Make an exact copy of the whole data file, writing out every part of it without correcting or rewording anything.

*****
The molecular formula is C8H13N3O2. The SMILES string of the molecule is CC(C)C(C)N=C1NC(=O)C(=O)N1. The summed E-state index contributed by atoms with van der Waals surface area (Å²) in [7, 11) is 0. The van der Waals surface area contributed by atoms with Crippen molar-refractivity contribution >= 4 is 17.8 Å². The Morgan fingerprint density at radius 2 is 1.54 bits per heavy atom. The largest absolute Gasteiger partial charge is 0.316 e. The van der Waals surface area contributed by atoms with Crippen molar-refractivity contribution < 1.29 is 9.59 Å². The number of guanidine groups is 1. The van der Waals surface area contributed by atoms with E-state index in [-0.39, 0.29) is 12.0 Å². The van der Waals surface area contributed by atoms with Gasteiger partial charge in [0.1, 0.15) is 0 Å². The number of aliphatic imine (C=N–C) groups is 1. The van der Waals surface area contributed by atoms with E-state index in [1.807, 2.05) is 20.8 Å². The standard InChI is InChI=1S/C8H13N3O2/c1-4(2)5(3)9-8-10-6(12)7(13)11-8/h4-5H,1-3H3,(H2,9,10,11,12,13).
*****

The molecular formula is C8H13N3O2. The SMILES string of the molecule is CC(C)C(C)N=C1NC(=O)C(=O)N1. The summed E-state index contributed by atoms with van der Waals surface area (Å²) in [7, 11) is 0. The van der Waals surface area contributed by atoms with Crippen molar-refractivity contribution >= 4 is 17.8 Å². The Morgan fingerprint density at radius 2 is 1.54 bits per heavy atom. The largest absolute Gasteiger partial charge is 0.316 e. The van der Waals surface area contributed by atoms with Crippen molar-refractivity contribution < 1.29 is 9.59 Å². The number of guanidine groups is 1. The van der Waals surface area contributed by atoms with E-state index in [-0.39, 0.29) is 12.0 Å². The van der Waals surface area contributed by atoms with Gasteiger partial charge in [0.1, 0.15) is 0 Å². The number of aliphatic imine (C=N–C) groups is 1. The van der Waals surface area contributed by atoms with E-state index in [1.807, 2.05) is 20.8 Å². The standard InChI is InChI=1S/C8H13N3O2/c1-4(2)5(3)9-8-10-6(12)7(13)11-8/h4-5H,1-3H3,(H2,9,10,11,12,13).